The Value of Arthroscopy Before an Open Modified Latarjet Reconstruction

Authors: Paolo Arrigoni, David Huberty, Paul C. Brady, Ian C. Weber, Stephen S. Burkhart

References: Arthroscopy: The Journal of Arthroscopic and Related Surgery - May 2008 (Vol. 24, Issue 5, Pages 514-519

Purpose: The purpose of this study was to identify the presence of intra-articular pathology in patients undergoing shoulder arthroscopy immediately before modified Latarjet reconstruction for recurrent anterior instability with bone deficiency.

Methods: The records of 33 consecutive patients who underwent shoulder arthroscopy immediately before the modified Latarjet reconstruction were analyzed. Arthroscopy was performed just before the open procedure to identify and treat intra-articular pathology that would otherwise have been missed or not well treated during the routine open anterior approach to the shoulder.

Results: In 24 of 33 cases (73%) associated pathologic lesions were identified and addressed arthroscopically (lesions not likely to have been discovered and treated optimally during the open deltopectoral approach). We identified and addressed 21 type 2 SLAP lesions (64%) as well as 1 posterior Bankart lesion, 2 loose bodies, 2 rotator cuff tears, and 2 localized areas of grade 4 chondromalacia.

Conclusions: Arthroscopic examination before modified Latarjet reconstruction is recommended because it allows the surgeon to identify and arthroscopically address associated pathologic entities that are present in over two thirds of the cases.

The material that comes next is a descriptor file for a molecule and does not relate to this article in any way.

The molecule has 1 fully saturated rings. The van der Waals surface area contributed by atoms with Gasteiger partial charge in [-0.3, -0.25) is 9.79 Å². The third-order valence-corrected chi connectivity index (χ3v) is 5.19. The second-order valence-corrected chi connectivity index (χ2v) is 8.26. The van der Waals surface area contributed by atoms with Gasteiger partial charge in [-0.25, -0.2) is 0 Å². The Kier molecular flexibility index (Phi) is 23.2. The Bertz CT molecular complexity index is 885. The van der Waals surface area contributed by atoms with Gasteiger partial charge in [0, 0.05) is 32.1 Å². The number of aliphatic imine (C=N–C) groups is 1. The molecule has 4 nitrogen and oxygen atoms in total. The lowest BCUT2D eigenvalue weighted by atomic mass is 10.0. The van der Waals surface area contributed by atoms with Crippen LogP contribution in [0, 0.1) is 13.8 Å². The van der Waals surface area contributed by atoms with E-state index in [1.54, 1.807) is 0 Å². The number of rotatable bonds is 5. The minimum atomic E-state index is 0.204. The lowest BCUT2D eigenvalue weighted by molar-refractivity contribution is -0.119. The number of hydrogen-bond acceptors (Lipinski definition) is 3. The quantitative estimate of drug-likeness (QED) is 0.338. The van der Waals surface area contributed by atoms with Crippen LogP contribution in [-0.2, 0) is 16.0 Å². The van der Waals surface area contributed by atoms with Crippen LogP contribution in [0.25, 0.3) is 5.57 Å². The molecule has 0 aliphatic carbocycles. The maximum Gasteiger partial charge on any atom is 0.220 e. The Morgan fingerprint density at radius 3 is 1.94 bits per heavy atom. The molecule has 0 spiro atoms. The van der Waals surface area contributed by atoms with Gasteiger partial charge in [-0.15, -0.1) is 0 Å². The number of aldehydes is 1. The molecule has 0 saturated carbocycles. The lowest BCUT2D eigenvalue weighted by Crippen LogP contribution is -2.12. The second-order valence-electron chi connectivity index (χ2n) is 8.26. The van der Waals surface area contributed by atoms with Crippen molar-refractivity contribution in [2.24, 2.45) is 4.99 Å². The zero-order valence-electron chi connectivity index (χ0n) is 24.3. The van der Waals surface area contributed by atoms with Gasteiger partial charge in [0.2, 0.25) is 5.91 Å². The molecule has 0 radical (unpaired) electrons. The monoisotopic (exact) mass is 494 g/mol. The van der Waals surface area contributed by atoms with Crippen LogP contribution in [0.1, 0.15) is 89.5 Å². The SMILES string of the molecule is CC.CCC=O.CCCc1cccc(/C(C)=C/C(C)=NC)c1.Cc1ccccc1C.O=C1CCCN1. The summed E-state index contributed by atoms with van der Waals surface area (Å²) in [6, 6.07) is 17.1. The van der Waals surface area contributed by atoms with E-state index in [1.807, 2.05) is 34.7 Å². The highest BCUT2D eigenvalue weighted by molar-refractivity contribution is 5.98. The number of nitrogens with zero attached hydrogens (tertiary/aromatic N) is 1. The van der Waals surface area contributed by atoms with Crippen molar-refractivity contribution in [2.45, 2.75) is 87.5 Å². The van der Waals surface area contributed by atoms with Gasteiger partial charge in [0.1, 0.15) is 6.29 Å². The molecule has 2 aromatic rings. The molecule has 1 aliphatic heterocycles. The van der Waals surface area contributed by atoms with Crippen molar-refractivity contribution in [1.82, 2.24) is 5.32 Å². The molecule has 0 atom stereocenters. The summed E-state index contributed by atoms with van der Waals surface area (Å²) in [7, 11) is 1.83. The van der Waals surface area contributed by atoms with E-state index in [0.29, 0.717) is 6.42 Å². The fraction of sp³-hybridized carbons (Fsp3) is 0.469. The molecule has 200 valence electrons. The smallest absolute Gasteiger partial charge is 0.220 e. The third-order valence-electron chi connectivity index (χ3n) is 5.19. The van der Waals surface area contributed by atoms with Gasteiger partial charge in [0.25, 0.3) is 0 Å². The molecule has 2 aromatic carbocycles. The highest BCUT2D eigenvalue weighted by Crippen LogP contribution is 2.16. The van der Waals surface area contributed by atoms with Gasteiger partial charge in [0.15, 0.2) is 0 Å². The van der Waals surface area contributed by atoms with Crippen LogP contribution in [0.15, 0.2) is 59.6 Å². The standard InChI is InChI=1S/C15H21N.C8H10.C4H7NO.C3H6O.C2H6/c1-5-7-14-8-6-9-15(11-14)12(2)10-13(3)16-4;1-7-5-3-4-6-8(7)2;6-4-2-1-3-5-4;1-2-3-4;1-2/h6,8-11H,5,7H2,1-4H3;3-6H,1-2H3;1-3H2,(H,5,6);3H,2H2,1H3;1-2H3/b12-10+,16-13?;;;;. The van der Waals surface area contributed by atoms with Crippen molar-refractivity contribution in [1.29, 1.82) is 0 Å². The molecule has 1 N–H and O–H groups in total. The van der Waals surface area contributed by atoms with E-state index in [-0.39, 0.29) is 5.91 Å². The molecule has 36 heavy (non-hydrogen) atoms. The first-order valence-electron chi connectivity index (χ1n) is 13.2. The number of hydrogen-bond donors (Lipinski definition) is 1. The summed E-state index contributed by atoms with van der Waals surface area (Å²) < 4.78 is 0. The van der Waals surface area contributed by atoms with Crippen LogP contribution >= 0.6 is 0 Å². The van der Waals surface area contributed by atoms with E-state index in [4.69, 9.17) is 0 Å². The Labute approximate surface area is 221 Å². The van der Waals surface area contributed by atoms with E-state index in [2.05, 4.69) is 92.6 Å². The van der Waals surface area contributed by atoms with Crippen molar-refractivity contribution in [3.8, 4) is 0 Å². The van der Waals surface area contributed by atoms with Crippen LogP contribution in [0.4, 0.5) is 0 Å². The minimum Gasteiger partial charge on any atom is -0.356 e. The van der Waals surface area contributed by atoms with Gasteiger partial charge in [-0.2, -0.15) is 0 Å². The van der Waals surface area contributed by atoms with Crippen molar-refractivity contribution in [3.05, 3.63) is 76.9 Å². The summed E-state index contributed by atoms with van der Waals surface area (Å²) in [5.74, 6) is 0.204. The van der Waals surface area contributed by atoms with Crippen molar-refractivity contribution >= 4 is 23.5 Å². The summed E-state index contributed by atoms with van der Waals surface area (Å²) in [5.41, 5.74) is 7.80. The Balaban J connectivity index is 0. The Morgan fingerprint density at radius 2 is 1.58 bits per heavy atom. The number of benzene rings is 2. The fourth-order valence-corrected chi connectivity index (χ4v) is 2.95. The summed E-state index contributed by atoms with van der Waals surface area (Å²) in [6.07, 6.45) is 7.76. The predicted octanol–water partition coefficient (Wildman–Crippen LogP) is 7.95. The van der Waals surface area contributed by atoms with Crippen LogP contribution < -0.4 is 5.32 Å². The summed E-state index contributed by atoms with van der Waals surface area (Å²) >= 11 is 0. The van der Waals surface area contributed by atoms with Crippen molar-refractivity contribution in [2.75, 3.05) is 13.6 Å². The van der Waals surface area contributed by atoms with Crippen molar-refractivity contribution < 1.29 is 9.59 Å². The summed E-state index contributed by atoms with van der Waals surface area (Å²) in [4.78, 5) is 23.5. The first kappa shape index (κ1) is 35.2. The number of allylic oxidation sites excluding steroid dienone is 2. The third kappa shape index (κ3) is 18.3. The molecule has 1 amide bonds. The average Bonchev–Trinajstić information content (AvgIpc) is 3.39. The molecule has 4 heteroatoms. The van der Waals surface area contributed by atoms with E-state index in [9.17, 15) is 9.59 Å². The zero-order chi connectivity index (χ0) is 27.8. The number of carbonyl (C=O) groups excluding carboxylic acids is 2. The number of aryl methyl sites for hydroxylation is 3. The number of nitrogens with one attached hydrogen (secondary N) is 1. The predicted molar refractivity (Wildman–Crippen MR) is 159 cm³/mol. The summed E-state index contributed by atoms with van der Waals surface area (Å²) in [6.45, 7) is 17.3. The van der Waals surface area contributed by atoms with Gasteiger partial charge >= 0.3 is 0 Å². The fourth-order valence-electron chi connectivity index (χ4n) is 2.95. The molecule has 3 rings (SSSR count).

Level of Evidence: Level IV, therapeutic case series.

"The presence of multiple intra-articular lesions has previously been shown in patients who underwent an arthroscopic anterior stabilization procedure for dislocation. A recent series of 53 patients found that "most patients had more than a single lesion," with 6 partial-thickness rotator cuff tears (11%); 1 full-thickness rotator cuff tear; 31 SLAP lesions (55%), with 28 being classified as type II; 13 Hill-Sachs lesions (25%); and 9 loose bodies (17%). The authors concluded that the success rate of arthroscopic procedures for shoulder instability is optimized by treating all of the associated lesions seen at the time of the Bankart repair.
Another work similarly reported finding multiple intra-articular lesions among 212 patients who had at least 1 documented shoulder dislocation without any prior surgical intervention. Of the patients, 14% were noted to have complete rotator cuff tendon tears, 12% had posterior glenoid labral tears, and 7% had SLAP lesions."


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